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27 October 2005
JSU Students Show Grasp of  Good Manners

Good manners includes dressing appropriately for the job interview.

By Leslie Gober
JSU News Bureau

Students say facile delivery of good manners is nearly as important as a college diploma. 

Random interviews this week seem to indicate that Jacksonville State University students are not only steeped in good manners but possess outstanding role models among faculty.

Few people at JSU know more about the practical aspects of etiquette than Teresa Cheatham Stricklin, a former Miss Alabama and runner-up to Miss America, who now teaches voice at JSU.

"Dress conservatively, walk with confidence, show a good attitude, and—most of all—smile and make the interviewer feel comfortable," says Mrs. Stricklin. 

"The interview will go better if you are not self-centered. Breathe deeply and relax. Use proper English. Do not chew gum. Do not interrupt the interviewer. Sit straight and tall, be clean and well groomed. Listen and pay attention to what is being said, and respond honestly to all questions asked."

Mrs. Stricklin, a JSU alumna, is former director of special projects and former director of the JSU Information Center. Not only has she applied for many positions throughout her career, but she has coached many young ladies who have competed in scholarship pageants and improved their manners for job interviews.

Dr. Legare McIntosh, head of the Dr. David L. Walters Department of Music, offered this advice: "Know what the job entails. Let your potential employer know what you can contribute. Do research on the company you are applying for, and be properly attired. Arrive early, and do not dominate the conversation. An employer will hire someone who can represent their firm in a positive light. Thank the interviewer, and write a follow-up letter thanking the interviewer and expressing that you look forward to hearing from them."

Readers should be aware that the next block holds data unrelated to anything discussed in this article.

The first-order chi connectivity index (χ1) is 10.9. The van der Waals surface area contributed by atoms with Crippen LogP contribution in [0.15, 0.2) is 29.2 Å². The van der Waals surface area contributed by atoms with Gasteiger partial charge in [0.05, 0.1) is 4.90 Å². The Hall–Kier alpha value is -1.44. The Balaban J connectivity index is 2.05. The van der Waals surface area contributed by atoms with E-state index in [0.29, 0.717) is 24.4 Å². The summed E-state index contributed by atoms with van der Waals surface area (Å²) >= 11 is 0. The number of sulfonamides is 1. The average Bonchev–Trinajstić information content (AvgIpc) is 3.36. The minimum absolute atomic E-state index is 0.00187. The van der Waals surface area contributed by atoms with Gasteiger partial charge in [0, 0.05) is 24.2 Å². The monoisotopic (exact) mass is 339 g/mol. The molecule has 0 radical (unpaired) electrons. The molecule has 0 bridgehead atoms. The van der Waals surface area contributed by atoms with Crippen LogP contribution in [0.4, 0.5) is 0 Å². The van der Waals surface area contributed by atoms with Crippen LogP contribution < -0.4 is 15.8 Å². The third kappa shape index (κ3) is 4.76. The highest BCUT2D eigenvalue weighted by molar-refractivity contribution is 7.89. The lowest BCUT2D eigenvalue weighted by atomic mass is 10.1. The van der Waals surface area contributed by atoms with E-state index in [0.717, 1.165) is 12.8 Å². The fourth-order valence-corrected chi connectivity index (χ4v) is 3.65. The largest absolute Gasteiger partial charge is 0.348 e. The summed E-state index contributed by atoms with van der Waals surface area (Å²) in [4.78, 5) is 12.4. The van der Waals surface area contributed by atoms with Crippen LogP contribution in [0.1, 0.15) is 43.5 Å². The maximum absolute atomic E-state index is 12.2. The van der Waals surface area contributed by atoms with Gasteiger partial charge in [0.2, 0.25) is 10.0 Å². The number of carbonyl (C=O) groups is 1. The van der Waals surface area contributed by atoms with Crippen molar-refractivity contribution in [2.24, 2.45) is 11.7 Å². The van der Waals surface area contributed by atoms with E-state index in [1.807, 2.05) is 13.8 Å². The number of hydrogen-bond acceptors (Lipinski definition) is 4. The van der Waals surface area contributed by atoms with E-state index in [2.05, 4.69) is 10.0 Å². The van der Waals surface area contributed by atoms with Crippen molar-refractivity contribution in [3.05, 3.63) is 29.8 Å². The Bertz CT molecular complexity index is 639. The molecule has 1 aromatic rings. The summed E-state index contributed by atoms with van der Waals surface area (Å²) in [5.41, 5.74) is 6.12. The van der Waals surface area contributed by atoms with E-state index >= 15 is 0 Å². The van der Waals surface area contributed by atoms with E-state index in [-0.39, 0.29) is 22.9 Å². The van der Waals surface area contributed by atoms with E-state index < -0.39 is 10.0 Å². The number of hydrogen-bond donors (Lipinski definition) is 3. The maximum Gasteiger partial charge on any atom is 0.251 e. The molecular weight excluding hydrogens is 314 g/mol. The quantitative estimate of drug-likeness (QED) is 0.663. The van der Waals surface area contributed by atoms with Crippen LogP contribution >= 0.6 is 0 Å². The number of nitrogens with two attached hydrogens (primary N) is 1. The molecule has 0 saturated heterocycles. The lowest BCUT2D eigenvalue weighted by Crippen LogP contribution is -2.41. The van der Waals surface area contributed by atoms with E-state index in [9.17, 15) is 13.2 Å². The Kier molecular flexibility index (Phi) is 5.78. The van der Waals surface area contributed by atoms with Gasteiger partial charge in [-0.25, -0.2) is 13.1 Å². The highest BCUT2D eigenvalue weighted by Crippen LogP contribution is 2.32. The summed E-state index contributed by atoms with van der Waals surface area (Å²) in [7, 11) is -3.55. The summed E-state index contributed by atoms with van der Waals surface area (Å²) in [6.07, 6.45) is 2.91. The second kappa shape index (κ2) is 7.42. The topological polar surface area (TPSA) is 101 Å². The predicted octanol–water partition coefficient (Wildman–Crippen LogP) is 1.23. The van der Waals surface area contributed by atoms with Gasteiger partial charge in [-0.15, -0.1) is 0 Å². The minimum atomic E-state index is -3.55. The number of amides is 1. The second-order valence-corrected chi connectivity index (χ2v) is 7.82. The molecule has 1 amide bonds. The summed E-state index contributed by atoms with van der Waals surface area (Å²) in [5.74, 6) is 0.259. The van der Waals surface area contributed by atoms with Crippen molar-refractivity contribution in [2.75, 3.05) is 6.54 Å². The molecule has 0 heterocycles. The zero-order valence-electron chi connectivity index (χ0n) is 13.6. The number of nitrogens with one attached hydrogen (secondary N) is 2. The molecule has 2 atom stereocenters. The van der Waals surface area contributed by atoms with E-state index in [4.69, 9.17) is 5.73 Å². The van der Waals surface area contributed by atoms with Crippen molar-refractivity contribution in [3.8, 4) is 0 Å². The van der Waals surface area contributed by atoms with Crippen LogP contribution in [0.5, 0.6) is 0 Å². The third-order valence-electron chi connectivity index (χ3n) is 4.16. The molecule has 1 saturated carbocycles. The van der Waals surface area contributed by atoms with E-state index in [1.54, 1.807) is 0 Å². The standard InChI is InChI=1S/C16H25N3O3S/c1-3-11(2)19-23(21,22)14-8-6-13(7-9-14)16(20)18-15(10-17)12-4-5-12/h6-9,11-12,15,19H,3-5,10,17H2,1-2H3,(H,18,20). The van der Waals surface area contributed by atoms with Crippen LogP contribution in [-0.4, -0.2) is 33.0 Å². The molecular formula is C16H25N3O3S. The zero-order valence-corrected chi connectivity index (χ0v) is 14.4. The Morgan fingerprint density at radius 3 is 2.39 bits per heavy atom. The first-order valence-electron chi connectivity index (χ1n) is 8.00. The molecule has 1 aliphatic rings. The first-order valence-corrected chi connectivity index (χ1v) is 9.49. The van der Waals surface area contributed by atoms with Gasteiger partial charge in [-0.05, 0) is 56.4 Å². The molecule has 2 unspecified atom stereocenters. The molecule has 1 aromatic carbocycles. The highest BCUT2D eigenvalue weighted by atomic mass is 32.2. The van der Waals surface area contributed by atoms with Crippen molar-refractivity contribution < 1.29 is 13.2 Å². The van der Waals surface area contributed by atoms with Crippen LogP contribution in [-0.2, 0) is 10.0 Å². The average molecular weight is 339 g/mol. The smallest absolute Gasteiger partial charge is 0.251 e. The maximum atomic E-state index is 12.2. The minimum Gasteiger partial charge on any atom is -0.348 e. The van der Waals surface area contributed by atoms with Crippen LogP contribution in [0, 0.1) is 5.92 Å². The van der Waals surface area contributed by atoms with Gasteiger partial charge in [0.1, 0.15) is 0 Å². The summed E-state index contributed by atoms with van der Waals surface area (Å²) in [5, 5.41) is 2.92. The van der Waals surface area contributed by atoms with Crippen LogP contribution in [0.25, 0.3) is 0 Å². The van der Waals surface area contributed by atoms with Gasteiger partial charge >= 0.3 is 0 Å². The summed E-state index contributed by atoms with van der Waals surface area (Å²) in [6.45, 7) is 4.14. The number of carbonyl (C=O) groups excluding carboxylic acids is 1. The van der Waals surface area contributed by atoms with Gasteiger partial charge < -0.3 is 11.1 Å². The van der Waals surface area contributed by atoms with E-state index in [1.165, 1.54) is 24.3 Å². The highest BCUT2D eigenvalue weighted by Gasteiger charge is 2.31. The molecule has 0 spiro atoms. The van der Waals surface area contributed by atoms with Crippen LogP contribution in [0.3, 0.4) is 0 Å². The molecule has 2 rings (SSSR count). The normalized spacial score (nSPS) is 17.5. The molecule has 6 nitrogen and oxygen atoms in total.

Grayson Lawrence, a junior majoring in instrumental music from Clarksville, Ga., said "Never sit down until asked to do so. Shake hands if the interviewer is a male, but if it is a woman you must wait. Avoid wandering eyes, maintain eye contact, have good posture when sitting. Avoid fidgeting—playing with your fingers, scratching, patting your feet. Answer questions fully—no one-word answers. Make sure to say 'yes sir' or 'ma'am.' Relax and be yourself."

Phillip Goodman, a junior majoring in communication from Smyrna, Ga., serves as chairman of JSU's College Republicans. He said, "In the professional world, etiquette and manners are two of the most important skills one needs to succeed. When meeting for a job interview it is always important not to slouch or recline in the chair. Sit up straight and be very attentive. Show the reasons why the company would want to hire a person of your type or caliber. Be assertive and understanding. Overall, be professional and humble."

Layke Rowell, a senior majoring in vocal music from Albertville, said "One must be dressed in appropriate attire. Use clear verbal communication. Have a positive attitude and show that you are eager to learn."

Judy Holt, a senior music major from Jacksonville, said, "It is important to give a strong handshake, have a good résumé, references, a positive attitude, and a strong personality."

Want to know more about manners in the professional world? Career Placement Services in Bibb Graves offers workshops and counseling. For more information, contact CPS at 782-5482.

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